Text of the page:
Louisville Magazine

OCT 2018

Louisville Magazine is Louisville's city magazine, covering Louisville people, lifestyles, politics, sports, restaurants, entertainment and homes. Includes a monthly calendar of events.

Issue link: https://loumag.epubxp.com/i/1033109

Contents of this Issue


Page 107 of 144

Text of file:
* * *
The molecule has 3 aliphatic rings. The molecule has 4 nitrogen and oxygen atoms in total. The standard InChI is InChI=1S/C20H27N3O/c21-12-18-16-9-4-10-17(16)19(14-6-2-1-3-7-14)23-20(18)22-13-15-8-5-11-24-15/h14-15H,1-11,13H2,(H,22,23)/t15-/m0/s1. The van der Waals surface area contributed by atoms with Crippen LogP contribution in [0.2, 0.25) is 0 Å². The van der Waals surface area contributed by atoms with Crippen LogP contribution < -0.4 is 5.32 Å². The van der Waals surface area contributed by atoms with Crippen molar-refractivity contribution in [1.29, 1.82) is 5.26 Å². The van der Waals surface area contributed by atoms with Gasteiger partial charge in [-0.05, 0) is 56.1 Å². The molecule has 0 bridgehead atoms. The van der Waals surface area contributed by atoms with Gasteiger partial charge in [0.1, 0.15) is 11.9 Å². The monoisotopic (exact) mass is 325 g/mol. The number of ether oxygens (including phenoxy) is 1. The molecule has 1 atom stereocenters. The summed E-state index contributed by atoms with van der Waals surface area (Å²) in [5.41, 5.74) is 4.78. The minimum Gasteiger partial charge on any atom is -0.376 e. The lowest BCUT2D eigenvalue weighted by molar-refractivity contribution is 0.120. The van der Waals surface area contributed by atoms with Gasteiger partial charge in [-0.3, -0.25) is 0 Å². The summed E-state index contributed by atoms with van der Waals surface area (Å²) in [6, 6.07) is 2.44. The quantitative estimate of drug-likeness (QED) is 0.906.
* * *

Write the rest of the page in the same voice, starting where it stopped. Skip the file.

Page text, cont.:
LOUISVILLE MAGAZINE 10.18 105 NIBBLES NEAT A local restaurant people would be surprised to know you've never tried? "Papa John's." Favorite hole-in-the-wall? "Cravings Byanca in Crestwood." What'd you eat for breakfast today? "One-eyed Jack — fried egg on a piece of toast." What's in your freezer right now? "Foxhollow grass-fed beef and frozen tomato sauce." What ingredient do you use more than any other? "Crushed red-pepper flakes." Where are you a regular? "The Weekly Juicery for the Sweet Heat smoothie, which includes cacao nibs, cinnamon and cayenne pepper." What Louisville dish have you eaten more than any other? "The burger at Mayan Café." What's always in your refrigerator? "Lemons and random seeds for the garden." What's on your weekly grocery list? "Siggi's yogurt." Favorite cereal? "Puffed Rice. I actually use them to make meatballs." First drink you ever had? "A Goombay Smash in Exuma, Bahamas, with my grandmother. It was super-sweet and very strong." What cures your hangover? "Water and French toast." If you were a fruit, what would you be? "Heirloom tomato. They thrive in Kentucky." If you were a vegetable, what would you be? "Carrot. They are rooted in the earth, sweet and a bit crunchy." Omicah House of the Louisville Pride Foundation wasn't quite sure what kind of wine he and his colleagues were looking for. They just knew they wanted to select a special wine for this year's Pride Festival on Bardstown Road. It's hard enough to pick a bottle for a dinner party, let alone an event that shuts down part of a street. Maybe a rosé? "We wanted something that was open and light that would cater to as many tastes as possible," House says. The Pride Foundation found that at Old 502 Winery. Members of the Pride Foundation sampled a few different Old 502 whites and settled on one called White Noise, made from Kentucky-grown grapes. It's been rebranded as Louisville Proud wine for a limited-edition run, with a rainbow label bearing the Pride Foundation's logo. Dry, tart, a little fruity — Louisville Proud is a sweet sipper perfect for the patio at Chill Bar — one of several gay bars, including Big Bar — that served it during the festival last month. Old 502's physical location on 10th Street also carried Louisville Proud, and one dollar from every purchase went to support the Pride Foundation. Old 502's director of marketing, Kenneth Wright, says the winery hopes to continue collaborating with the Pride Festival in the future. I personally wouldn't mind a whole wine rainbow. — Dylon Jones Maggie Keith is a fourth-generation steward of Foxhollow Farm in Crestwood, which is hosting its 11th-annual fall festival Oct. 13. Last month, so-called local "influencers" on social media began posting #sponsored #ads about something called Shell Select, the first such location in the United States. "Game-changer." "Free Wi- Fi." "Delicious noms." "Think of this as your new coffee shop." The global oil company as a coffee shop? Even Mayor Fischer proclaimed Sept. 5 as Shell Select Day. During lunchtime on a Thursday, I pull into a parking space near the front of the tan-col- ored building on Brownsboro Road, directly next door to Paul's Fruit Market, which has been providing fresh fruit and vegetables to Louisville for more than 65 years. At Shell Select, a three-paneled sign with stock photos advertises "fresh" and "local" eats. A chalk sandwich board reads "Nord's & Good Folks Coffee" and "Louisville Originals," with a drawing of a smiling doughnut and a mustachioed cup of coffee. Inside is a typical gas station layout, with aisles of colorful packaging and coolers of sugary and caffeinated drinks. A beverage station includes complimentary fruit water like you'd find in a hotel lobby. Behind the cash register, shelves made of crates you'd see in a farmhouse contain Good Folks Coffee bags, a basket of sunflowers and porcelain coffee cups. Among the options with Kentucky roots: Mingua Beef Jerky, Hosey Honey and Ale-8-One. A "Welcome to Louisville" mural covers a wall from floor to ceiling, highlighting all things Louisville: the Ohio River, Muhammad Ali, a steamboat, Thoroughbreds, a bottle of bourbon. And, yep, Shell Select. Two glowing television screens display a menu of locally inspired sandwiches: bacon and pimento, Ale-8 barbecue pulled pork on a brioche bun. I opt for the Hot Brown sourdough panini (the grill marks are impressive) with tomato jam and snag a fresh veggie pack for two bucks from the cooler stocked with pre-packaged salads. I eat on the patio, which has a half-dozen tables and artificial greenery lining the fence. It's cute, but the smell of gasoline reminds me I should probably get an oil change soon. — Katie Molck FED UP

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